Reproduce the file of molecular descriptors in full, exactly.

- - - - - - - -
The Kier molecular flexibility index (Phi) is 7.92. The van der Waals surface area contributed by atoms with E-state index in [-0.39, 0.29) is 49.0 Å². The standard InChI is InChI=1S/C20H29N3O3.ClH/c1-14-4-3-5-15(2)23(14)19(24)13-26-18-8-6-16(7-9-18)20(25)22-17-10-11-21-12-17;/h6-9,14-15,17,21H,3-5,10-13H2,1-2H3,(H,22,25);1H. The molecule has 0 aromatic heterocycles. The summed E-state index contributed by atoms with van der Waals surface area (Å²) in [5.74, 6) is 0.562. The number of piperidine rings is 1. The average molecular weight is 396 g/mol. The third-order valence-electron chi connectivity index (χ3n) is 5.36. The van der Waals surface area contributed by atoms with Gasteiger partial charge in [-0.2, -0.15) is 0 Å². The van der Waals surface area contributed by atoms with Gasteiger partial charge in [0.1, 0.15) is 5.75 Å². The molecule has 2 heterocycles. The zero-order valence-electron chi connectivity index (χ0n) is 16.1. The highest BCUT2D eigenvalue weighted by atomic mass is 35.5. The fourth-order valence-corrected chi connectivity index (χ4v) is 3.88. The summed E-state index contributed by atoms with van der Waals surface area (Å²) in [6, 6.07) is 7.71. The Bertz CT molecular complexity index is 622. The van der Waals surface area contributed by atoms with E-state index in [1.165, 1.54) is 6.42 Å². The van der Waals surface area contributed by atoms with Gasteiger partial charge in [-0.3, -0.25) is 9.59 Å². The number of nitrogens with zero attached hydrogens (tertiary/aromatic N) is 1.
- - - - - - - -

The Kier molecular flexibility index (Phi) is 7.92. The van der Waals surface area contributed by atoms with E-state index in [-0.39, 0.29) is 49.0 Å². The standard InChI is InChI=1S/C20H29N3O3.ClH/c1-14-4-3-5-15(2)23(14)19(24)13-26-18-8-6-16(7-9-18)20(25)22-17-10-11-21-12-17;/h6-9,14-15,17,21H,3-5,10-13H2,1-2H3,(H,22,25);1H. The molecule has 0 aromatic heterocycles. The summed E-state index contributed by atoms with van der Waals surface area (Å²) in [5.74, 6) is 0.562. The number of piperidine rings is 1. The average molecular weight is 396 g/mol. The third-order valence-electron chi connectivity index (χ3n) is 5.36. The van der Waals surface area contributed by atoms with Gasteiger partial charge in [-0.2, -0.15) is 0 Å². The van der Waals surface area contributed by atoms with Gasteiger partial charge in [0.1, 0.15) is 5.75 Å². The molecule has 2 heterocycles. The zero-order valence-electron chi connectivity index (χ0n) is 16.1. The highest BCUT2D eigenvalue weighted by atomic mass is 35.5. The fourth-order valence-corrected chi connectivity index (χ4v) is 3.88. The summed E-state index contributed by atoms with van der Waals surface area (Å²) in [6, 6.07) is 7.71. The Bertz CT molecular complexity index is 622. The van der Waals surface area contributed by atoms with E-state index in [1.165, 1.54) is 6.42 Å². The van der Waals surface area contributed by atoms with Gasteiger partial charge in [-0.3, -0.25) is 9.59 Å². The number of nitrogens with zero attached hydrogens (tertiary/aromatic N) is 1.